Rail in China: high price for high speed

Out of any transit mode, for some reason trains just get people excited. And high-speed rail not only sounds cool, but have you seen those trains? That’s some sexy infrastructure.

photo by triplefivechina

China’s high-speed rail system is the world’s darling with over 4,000 miles of lines and its promises to connect mega-cities as well as the remote interior with the developed coast. But an American professor in Beijing, Patrick Chovanec, recently looked at how high-speed rail has actually changed travel habits in China. The results are interesting, if not entirely surprising, and are already starting to be used as leverage to take the wind out of the sails of high-speed rail advocates in the U.S.

The gist of it is that train tickets are expensive, mostly to recover the costs of expensive infrastructure (never mind that those trains are pretty fancy), so these trains end up being more of a substitute for air travel by the wealthy rather than mobilizing the masses. Fast train tracks displaced slow train tracks, so now with less capacity on cheap trains people of limited means are taking long-distance buses instead of new trains as anticipated.

This might sound familiar to you New Yorkers or Washingtonians who hop between the two cities. As a low-wage grad student, do I take the ridiculously overpriced Acela? Not a chance – I’ll take the $20 bus, thank you, a model that connects East Coasters from all walks of life that has its own sensational transit story that’s ironically straight out of Chinatown. High-speed trains here cater to business travelers whose jobs pay the ticket, presumably because their time is worth a lot more than mine (in dollar terms anyway).

That’s rational human behavior, but I’m skeptical of Chovanec’s argument that instead of better connecting people in China’s interior that freight transport should be beefed up using the U.S. as a model. He says, “Rather than moving people more quickly, [China] should build a rail system that moves goods and makes people more productive where they already are.”

Can’t we make a similar equity argument here, where fast transit will remain in the realm of the wealthy and regular people should just stay where they are? Can’t investments in personal mobility and goods transport happen simultaneously? Chovanec lauds the U.S. freight system, but if you’ve sat on a stalled Amtrak train in the Midwest watching freight trains pass by the people trains you can see where our priorities are too. Just having jobs nearby also doesn’t take care of the fact that people need to travel for other personal reasons, and if people do better economically with those jobs then they’ll demand to travel more.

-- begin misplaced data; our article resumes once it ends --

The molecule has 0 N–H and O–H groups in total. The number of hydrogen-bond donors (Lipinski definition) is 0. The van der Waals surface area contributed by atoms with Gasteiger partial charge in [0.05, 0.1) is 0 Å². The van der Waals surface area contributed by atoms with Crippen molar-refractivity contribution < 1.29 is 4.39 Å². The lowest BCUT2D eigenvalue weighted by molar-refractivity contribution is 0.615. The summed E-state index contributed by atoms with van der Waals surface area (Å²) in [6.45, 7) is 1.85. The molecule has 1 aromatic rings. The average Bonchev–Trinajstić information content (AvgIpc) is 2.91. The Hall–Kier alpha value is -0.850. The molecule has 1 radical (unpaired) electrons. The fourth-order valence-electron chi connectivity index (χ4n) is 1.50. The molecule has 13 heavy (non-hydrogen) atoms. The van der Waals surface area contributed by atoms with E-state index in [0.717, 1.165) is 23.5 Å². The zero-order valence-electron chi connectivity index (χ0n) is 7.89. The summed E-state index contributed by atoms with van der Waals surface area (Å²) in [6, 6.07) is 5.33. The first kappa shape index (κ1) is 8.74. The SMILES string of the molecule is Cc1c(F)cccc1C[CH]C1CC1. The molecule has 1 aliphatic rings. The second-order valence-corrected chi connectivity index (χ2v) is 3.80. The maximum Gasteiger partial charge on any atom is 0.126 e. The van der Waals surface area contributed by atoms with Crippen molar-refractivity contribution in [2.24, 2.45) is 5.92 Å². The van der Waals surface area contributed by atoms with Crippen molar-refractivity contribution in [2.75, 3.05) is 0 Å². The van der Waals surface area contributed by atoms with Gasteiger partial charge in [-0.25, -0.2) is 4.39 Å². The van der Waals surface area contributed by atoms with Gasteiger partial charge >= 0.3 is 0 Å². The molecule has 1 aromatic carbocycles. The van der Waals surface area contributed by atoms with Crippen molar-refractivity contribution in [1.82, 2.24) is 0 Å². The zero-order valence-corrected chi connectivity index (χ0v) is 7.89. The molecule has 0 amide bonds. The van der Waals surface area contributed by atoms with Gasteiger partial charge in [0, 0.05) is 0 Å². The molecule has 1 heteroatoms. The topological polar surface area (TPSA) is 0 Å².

Amy

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2 comments

  1. Paul

    The infrastructurist responds to the same article here http://www.infrastructurist.com/2011/01/19/is-chinas-high-speed-rail-pricing-out-passengers/, and looking at the comments you see that Chovanec’s numbers are misleading. For instance on the Beijing-Tianjin line (equivalent to the distance between NY and Philly), fares range from $9 to $15 for a “top class” seat. Now China still has a large poor population, so even these prices are expensive for a majority of the population. But they’re able to keep the fares low because they have tons of trains running- as frequently as every 10 minutes: http://www.beijingchina.net.cn/transportation/train/train-to-tianjin.html. The Acela trains only run once an hour because the tracks are extremely crowded, in particular the NY-NJ tunnel and New Haven Line sections in Westchester have headways of about a minute, which explains the high cost. Also, high speed trains need a lot of space or they’ll catch up to slower trains. Mixing of train speed types decreases the number of trains you can run: I saw an image of this once, but you can run 5 hsr trains at 200 mph or 1 200 mph train and 1 120 mph train in the same time period. Which is Amtrak knows that eventually a new set of Northeast Corridor tracks will need to be built. Also, CA HSR believes SF-LA could be as little as $60.

    • amyloufaust

      Thanks Paul – good stuff. Glad to see the strong response to Chovanec’s work. This whole issue and all the cries of “elitism!” with HSR and the price comparisons to air travel as a benchmark for reasonable travel make me want to also know more about the history of air travel. Granted, I wasn’t there, but I think the privilege of flying was also pretty pricey and reserved for elites when the infrastructure was just coming online. That said, are expensive tickets something unique to HSR, or just the price to pay for a new mode of transportation that will eventually normalize to prices regular people will be able to afford?

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